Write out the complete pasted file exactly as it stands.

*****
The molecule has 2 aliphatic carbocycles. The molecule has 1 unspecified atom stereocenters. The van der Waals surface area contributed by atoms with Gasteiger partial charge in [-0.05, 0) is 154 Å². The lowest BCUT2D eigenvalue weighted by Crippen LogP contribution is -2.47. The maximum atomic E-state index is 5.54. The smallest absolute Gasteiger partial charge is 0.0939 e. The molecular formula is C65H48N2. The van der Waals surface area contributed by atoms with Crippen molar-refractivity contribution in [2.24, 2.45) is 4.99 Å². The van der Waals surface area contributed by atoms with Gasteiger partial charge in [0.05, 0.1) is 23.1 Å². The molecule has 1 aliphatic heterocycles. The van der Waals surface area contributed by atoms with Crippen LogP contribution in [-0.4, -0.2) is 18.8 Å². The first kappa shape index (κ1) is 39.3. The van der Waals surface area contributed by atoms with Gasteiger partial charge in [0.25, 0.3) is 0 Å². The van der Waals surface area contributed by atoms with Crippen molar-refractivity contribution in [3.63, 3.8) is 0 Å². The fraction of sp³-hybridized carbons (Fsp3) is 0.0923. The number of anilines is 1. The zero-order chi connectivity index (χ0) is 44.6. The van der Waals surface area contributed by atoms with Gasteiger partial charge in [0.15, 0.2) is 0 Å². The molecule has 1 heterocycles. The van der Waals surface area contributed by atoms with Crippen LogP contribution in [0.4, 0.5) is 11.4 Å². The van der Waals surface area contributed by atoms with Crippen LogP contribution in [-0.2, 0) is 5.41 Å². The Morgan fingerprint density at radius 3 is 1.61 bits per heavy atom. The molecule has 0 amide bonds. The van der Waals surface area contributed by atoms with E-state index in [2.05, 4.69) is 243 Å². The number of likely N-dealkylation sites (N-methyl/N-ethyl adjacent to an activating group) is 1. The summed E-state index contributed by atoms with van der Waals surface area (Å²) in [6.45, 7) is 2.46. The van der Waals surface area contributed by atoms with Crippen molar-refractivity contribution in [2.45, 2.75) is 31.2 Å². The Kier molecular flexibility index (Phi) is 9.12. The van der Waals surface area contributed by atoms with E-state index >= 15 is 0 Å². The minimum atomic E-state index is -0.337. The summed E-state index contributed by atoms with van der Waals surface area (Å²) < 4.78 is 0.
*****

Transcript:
The molecule has 2 aliphatic carbocycles. The molecule has 1 unspecified atom stereocenters. The van der Waals surface area contributed by atoms with Gasteiger partial charge in [-0.05, 0) is 154 Å². The lowest BCUT2D eigenvalue weighted by Crippen LogP contribution is -2.47. The maximum atomic E-state index is 5.54. The smallest absolute Gasteiger partial charge is 0.0939 e. The molecular formula is C65H48N2. The van der Waals surface area contributed by atoms with Crippen molar-refractivity contribution in [2.24, 2.45) is 4.99 Å². The van der Waals surface area contributed by atoms with Gasteiger partial charge in [0.05, 0.1) is 23.1 Å². The molecule has 1 aliphatic heterocycles. The van der Waals surface area contributed by atoms with Crippen LogP contribution in [-0.4, -0.2) is 18.8 Å². The first kappa shape index (κ1) is 39.3. The van der Waals surface area contributed by atoms with Gasteiger partial charge in [0.25, 0.3) is 0 Å². The van der Waals surface area contributed by atoms with Crippen molar-refractivity contribution in [3.63, 3.8) is 0 Å². The fraction of sp³-hybridized carbons (Fsp3) is 0.0923. The number of anilines is 1. The zero-order chi connectivity index (χ0) is 44.6. The van der Waals surface area contributed by atoms with Gasteiger partial charge in [0.15, 0.2) is 0 Å². The molecule has 1 heterocycles. The van der Waals surface area contributed by atoms with Crippen LogP contribution in [0.4, 0.5) is 11.4 Å². The van der Waals surface area contributed by atoms with Crippen LogP contribution in [-0.2, 0) is 5.41 Å². The Morgan fingerprint density at radius 3 is 1.61 bits per heavy atom. The molecule has 0 amide bonds. The van der Waals surface area contributed by atoms with E-state index in [2.05, 4.69) is 243 Å². The number of likely N-dealkylation sites (N-methyl/N-ethyl adjacent to an activating group) is 1. The summed E-state index contributed by atoms with van der Waals surface area (Å²) in [6.45, 7) is 2.46. The van der Waals surface area contributed by atoms with Crippen molar-refractivity contribution in [2.45, 2.75) is 31.2 Å². The Kier molecular flexibility index (Phi) is 9.12. The van der Waals surface area contributed by atoms with E-state index >= 15 is 0 Å². The minimum atomic E-state index is -0.337. The summed E-state index contributed by atoms with van der Waals surface area (Å²) < 4.78 is 0.